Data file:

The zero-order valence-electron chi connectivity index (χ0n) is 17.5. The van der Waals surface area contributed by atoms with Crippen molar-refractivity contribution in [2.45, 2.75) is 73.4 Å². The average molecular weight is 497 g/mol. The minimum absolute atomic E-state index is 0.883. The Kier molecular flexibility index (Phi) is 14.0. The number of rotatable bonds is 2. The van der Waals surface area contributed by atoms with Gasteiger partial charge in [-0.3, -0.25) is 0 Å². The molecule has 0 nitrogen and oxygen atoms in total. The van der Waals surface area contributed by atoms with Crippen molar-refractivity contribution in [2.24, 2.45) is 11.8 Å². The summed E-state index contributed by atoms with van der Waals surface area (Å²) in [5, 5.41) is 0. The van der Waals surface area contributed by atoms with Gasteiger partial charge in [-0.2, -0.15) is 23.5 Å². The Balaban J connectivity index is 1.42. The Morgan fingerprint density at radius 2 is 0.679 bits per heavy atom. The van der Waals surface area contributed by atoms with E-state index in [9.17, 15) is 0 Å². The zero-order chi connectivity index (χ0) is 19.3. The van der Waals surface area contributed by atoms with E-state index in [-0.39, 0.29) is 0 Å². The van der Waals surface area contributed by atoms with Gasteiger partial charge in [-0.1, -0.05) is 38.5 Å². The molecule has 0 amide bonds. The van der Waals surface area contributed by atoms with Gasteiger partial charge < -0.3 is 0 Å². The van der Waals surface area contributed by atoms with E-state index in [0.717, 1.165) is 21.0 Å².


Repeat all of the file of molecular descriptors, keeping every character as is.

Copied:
The zero-order valence-electron chi connectivity index (χ0n) is 17.5. The van der Waals surface area contributed by atoms with Crippen molar-refractivity contribution in [2.45, 2.75) is 73.4 Å². The average molecular weight is 497 g/mol. The minimum absolute atomic E-state index is 0.883. The Kier molecular flexibility index (Phi) is 14.0. The number of rotatable bonds is 2. The van der Waals surface area contributed by atoms with Gasteiger partial charge in [-0.3, -0.25) is 0 Å². The molecule has 0 nitrogen and oxygen atoms in total. The van der Waals surface area contributed by atoms with Crippen molar-refractivity contribution in [2.24, 2.45) is 11.8 Å². The summed E-state index contributed by atoms with van der Waals surface area (Å²) in [5, 5.41) is 0. The van der Waals surface area contributed by atoms with Gasteiger partial charge in [-0.2, -0.15) is 23.5 Å². The Balaban J connectivity index is 1.42. The Morgan fingerprint density at radius 2 is 0.679 bits per heavy atom. The van der Waals surface area contributed by atoms with E-state index in [9.17, 15) is 0 Å². The zero-order chi connectivity index (χ0) is 19.3. The van der Waals surface area contributed by atoms with E-state index in [-0.39, 0.29) is 0 Å². The van der Waals surface area contributed by atoms with Gasteiger partial charge in [-0.1, -0.05) is 38.5 Å². The molecule has 0 amide bonds. The van der Waals surface area contributed by atoms with Gasteiger partial charge < -0.3 is 0 Å². The van der Waals surface area contributed by atoms with E-state index in [0.717, 1.165) is 21.0 Å².